Officials in Armenia say the incumbent President, Robert Kocharyan, has won a clear victory in the second round of the presidential election.
President Kocharyan narrowly missed an outright victory in the first round
With nearly all the votes counted, Mr Kocharyan is said to have gained 67% - far ahead of his challenger, Stepan Demirchyan.
But international election monitors said on Thursday there had been widespread ballot stuffing.
Mr Demirchyan has also claimed that the result was rigged and called a protest rally to contest it.
"We are disappointed, we hoped for better," said Peter Eichel the head of the Organisation for Security and Council (OSCE) monitoring group.
I fear that blood will be spilled, and I fear the scenario of Yugoslavia in 2000
Political analyst Mark Grigorian
Lord Russel Johnston, head of the Council of Europe monitoring mission, added: "Our observers witnessed ballot-box stuffing. It was a simple pattern - a good voting day followed by a less then satisfactory counting night."
President Kocharyan narrowly missed outright victory in the first round, falling 0.5% short of the necessary 50%.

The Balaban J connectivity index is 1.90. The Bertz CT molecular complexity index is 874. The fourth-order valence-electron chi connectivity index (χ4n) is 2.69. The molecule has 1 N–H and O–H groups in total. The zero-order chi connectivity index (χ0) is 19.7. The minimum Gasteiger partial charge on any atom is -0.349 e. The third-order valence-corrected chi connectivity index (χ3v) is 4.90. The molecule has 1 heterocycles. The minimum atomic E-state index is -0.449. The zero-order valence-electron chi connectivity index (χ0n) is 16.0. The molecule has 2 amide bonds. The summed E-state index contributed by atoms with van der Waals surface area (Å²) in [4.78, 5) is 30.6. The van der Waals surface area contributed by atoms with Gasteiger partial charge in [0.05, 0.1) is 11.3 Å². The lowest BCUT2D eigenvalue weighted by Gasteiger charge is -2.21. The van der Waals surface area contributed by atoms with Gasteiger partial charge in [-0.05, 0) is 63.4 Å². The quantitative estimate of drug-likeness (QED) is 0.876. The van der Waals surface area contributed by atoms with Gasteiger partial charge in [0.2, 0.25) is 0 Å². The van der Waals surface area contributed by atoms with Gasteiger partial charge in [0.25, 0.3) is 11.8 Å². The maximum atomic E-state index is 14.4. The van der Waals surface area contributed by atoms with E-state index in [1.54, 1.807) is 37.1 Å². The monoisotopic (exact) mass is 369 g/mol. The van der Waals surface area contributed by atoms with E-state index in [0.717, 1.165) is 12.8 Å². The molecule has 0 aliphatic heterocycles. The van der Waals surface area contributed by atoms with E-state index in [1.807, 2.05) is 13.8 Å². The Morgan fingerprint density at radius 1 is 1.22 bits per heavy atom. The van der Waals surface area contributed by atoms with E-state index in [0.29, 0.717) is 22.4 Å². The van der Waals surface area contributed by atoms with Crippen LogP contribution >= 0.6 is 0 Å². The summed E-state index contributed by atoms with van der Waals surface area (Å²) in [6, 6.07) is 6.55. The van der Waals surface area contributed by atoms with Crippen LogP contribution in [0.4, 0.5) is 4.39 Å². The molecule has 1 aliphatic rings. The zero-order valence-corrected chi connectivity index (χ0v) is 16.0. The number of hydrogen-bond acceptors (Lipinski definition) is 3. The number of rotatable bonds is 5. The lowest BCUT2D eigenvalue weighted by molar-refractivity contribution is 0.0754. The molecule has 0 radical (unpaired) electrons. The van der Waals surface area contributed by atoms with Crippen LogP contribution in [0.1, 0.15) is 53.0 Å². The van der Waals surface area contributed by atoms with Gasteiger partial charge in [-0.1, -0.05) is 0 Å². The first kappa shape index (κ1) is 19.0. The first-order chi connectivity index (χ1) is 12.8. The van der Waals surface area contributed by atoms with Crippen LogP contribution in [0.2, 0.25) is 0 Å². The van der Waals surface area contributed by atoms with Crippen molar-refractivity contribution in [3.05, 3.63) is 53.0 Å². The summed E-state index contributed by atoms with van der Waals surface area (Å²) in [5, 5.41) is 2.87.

'Intimidation and violence'
"We will not be making any official announcements yet... but I
think you can already congratulate us," said an official at Mr Kocharyan's election headquarters.
Mr Demirchyan claimed overnight that there had been "massive legal violations" and condemned what he described as "an environment of intimidation and violence".
He added: "The outcome of this election
has nothing to do with the people's choice."
Political analyst Mark Grigorian said there was a risk of violence, as occurred after a disputed election in 1996.
"I fear that blood will be spilled, and I fear the scenario of Yugoslavia in 2000," he said.
"The extent of ballot box stuffing shows that Kocharyan is absolutely determined to stay in power.
"I do not exclude that he will be willing and quick to use force," Grigoryan said.
Early results gave Mr Demirchyan on 32.5% in the second round, compared to 28.22% officials said he won in the first round two weeks ago.
Tens of thousands of Mr Demirchyan's supporters took to the streets to protest against the first-round results, claiming that their candidate was the rightful winner.
The opposition camp also accused Mr Kocharyan's backers of intimidation after police arrested about 150 Demirchyan supporters for public order offences.
Mr Kocharyan, 49, is credited with bringing a measure of stability to the country in the five years he was in office.
Energy supplies have been widely restored under his leadership, but poverty is widespread, with average monthly salaries of about $40.
His 43-year-old rival, who has run on an anti-corruption platform, is the son of Soviet-era Communist leader Karen Demirchyan, who was shot dead in a 1999 parliamentary massacre.